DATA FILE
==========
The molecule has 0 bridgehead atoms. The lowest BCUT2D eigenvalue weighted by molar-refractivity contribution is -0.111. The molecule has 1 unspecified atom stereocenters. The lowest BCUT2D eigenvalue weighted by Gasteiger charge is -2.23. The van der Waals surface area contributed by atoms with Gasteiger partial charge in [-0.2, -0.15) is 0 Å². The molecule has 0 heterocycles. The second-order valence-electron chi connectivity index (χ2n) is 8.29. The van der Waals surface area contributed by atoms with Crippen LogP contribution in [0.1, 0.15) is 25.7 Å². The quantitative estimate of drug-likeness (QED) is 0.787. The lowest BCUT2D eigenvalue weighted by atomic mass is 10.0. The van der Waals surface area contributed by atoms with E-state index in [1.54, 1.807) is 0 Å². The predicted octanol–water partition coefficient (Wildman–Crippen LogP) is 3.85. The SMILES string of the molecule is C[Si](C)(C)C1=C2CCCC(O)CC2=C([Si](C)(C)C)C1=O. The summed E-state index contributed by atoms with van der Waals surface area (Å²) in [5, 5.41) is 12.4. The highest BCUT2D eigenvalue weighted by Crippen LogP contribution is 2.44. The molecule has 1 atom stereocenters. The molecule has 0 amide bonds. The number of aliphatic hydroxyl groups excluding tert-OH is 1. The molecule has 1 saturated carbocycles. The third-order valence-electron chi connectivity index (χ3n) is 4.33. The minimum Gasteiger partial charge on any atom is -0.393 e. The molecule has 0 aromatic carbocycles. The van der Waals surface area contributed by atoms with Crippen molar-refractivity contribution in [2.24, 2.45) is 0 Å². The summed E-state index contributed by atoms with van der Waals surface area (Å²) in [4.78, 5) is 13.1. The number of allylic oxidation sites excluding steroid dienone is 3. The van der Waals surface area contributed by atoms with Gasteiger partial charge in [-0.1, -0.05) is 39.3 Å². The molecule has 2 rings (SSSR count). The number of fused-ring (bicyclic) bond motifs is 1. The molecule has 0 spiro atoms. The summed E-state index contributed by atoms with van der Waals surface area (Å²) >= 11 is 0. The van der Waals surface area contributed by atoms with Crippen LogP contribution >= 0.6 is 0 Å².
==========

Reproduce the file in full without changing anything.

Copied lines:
The molecule has 0 bridgehead atoms. The lowest BCUT2D eigenvalue weighted by molar-refractivity contribution is -0.111. The molecule has 1 unspecified atom stereocenters. The lowest BCUT2D eigenvalue weighted by Gasteiger charge is -2.23. The van der Waals surface area contributed by atoms with Gasteiger partial charge in [-0.2, -0.15) is 0 Å². The molecule has 0 heterocycles. The second-order valence-electron chi connectivity index (χ2n) is 8.29. The van der Waals surface area contributed by atoms with Crippen LogP contribution in [0.1, 0.15) is 25.7 Å². The quantitative estimate of drug-likeness (QED) is 0.787. The lowest BCUT2D eigenvalue weighted by atomic mass is 10.0. The van der Waals surface area contributed by atoms with E-state index in [1.54, 1.807) is 0 Å². The predicted octanol–water partition coefficient (Wildman–Crippen LogP) is 3.85. The SMILES string of the molecule is C[Si](C)(C)C1=C2CCCC(O)CC2=C([Si](C)(C)C)C1=O. The summed E-state index contributed by atoms with van der Waals surface area (Å²) in [5, 5.41) is 12.4. The highest BCUT2D eigenvalue weighted by Crippen LogP contribution is 2.44. The molecule has 1 atom stereocenters. The molecule has 0 amide bonds. The number of aliphatic hydroxyl groups excluding tert-OH is 1. The molecule has 1 saturated carbocycles. The third-order valence-electron chi connectivity index (χ3n) is 4.33. The minimum Gasteiger partial charge on any atom is -0.393 e. The molecule has 0 aromatic carbocycles. The van der Waals surface area contributed by atoms with Crippen molar-refractivity contribution in [2.24, 2.45) is 0 Å². The summed E-state index contributed by atoms with van der Waals surface area (Å²) in [4.78, 5) is 13.1. The number of allylic oxidation sites excluding steroid dienone is 3. The van der Waals surface area contributed by atoms with Gasteiger partial charge in [-0.1, -0.05) is 39.3 Å². The molecule has 2 rings (SSSR count). The number of fused-ring (bicyclic) bond motifs is 1. The molecule has 0 spiro atoms. The summed E-state index contributed by atoms with van der Waals surface area (Å²) >= 11 is 0. The van der Waals surface area contributed by atoms with Crippen LogP contribution >= 0.6 is 0 Å².